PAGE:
But John Haslam wasn't down for long. After arranging to receive a medical degree from Marischal College in Aberdeen, he launched his own medical practice and joined the Royal College of Physicians in 1824 at the age of sixty.  Along with his private practice, he continued to write medical books and articles as well as contributions to the Literary Gazette.   Haslam also acted as a an expert witness in various court cases in which he provided his own unique perspective on mental illness.   In one case, when asked if a defendant was of sound mind, he testified that he never saw any human being who was of sound mind.   When challenged on that statement, his reply was that "‘I presume the Deity is of sound mind, and He alone."   He justified this conclusion based on "my own reflections during the last fourteen years, and from repeated conversations with the best divines in the country."    No details are provided on how that case turned out.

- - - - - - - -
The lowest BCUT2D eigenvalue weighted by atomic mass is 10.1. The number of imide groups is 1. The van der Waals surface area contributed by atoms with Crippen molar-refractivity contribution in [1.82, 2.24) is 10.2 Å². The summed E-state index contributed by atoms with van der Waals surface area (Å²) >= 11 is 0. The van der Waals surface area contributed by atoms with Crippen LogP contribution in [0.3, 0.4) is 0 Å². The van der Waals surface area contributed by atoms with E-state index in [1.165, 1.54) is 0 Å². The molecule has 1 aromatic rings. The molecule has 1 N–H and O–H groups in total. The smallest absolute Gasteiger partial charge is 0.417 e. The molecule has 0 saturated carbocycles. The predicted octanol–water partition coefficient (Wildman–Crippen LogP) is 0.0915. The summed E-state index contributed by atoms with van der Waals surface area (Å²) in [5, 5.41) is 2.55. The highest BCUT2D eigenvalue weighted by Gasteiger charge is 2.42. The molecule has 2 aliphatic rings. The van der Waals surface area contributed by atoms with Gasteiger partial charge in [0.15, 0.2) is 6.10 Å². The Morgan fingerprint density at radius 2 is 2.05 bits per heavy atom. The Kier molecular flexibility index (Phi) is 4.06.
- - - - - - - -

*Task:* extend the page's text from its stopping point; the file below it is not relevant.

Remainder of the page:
John Haslam died in 1844 having survived his archenemy James Tilly Matthews by nearly thirty years.   He is mainly remembered by his psychiatric writings, including his book on Matthews which is regarded as one of the first documented accounts of paranoid schizophrenia.   Though his battle with James Matthews would be echoed time and again in later clashes between psychiatrists and their patients, few others would be as memorable, or as well-documented.  Not to mention controversial.

As for Bethlem Royal Hospital, it was reformed under new management that, slowly, dragged it into the 20th century.   Moving to it's new location in a London suburb in 1930, the old building where Mattthews, Norris, and countless other patients had been held was sold and later came under the control of the London City Council.   In 1936, the central building was converted into a branch of the Imperial War Museum.   Now drawing countless visitors every year, there are few traces left of the ancient hospital that gave the English language a new word for chaos.